Aunt Jemimah survives by selling sticking plaster. With it she might catch a thief, keep a wayward husband from straying, etc. Chorus: "Sheepskin and beeswax Makes an awful plaster, The harder you try to get it off, The more it sticks the faster."
Aunt Jemima's Plaster Partial text(s) *** A *** From John Harrington Cox, Folk-Songs Mainly From West Virginia (published as the second part of George Herzog, Herbert Halpert, George Boswell, editors, Traditional Ballads and Folk-Songs Mainly from West Virginia), #23, pp. 183-184. From Miss Lyle Hatcher, Beckley, March 1, 1925, and ultimately from Mrs. J. W. Bowmen. Aunt Jemima she was old, But very kind and clever; She had a notion of her own, That she would marry never. Of all mankind, she did declare, That none should be her master; She made her living, day by day, By selling of a plaster. Refrain Sheepskin and beeswax Make this awful plaster; The more you try to get it off, The more it sticks the faster. (2 additional stanzas)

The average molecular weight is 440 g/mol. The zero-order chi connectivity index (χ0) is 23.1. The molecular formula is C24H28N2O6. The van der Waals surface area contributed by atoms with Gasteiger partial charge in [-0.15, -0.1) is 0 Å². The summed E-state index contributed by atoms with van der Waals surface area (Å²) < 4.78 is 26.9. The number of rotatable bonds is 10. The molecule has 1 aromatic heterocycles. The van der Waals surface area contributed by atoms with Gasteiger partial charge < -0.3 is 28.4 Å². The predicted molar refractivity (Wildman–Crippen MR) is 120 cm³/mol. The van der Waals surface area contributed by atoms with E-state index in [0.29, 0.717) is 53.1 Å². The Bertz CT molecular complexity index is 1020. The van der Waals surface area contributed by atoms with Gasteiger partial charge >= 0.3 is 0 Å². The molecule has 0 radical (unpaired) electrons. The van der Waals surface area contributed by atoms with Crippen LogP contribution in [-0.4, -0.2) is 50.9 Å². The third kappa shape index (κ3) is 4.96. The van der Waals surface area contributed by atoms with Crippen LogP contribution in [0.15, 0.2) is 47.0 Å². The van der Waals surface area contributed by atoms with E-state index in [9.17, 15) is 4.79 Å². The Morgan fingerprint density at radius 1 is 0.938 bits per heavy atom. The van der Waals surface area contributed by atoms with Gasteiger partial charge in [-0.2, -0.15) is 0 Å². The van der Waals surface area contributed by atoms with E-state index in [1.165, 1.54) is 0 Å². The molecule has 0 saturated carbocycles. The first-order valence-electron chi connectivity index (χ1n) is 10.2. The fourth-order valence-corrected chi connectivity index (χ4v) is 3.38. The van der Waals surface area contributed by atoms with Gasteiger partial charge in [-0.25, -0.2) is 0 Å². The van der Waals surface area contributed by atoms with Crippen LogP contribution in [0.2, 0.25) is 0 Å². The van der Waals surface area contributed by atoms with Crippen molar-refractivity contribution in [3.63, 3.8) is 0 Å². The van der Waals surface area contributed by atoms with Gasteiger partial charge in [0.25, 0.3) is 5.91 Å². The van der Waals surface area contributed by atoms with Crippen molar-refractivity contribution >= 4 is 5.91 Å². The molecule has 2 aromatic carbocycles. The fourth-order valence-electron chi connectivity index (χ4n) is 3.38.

Said to be a version of "Bees wax," a song sung by (but perhaps not written by) Dan Emmett. Cohen says it was written by Septimus Winner, but lists other claims of authorship. - RBW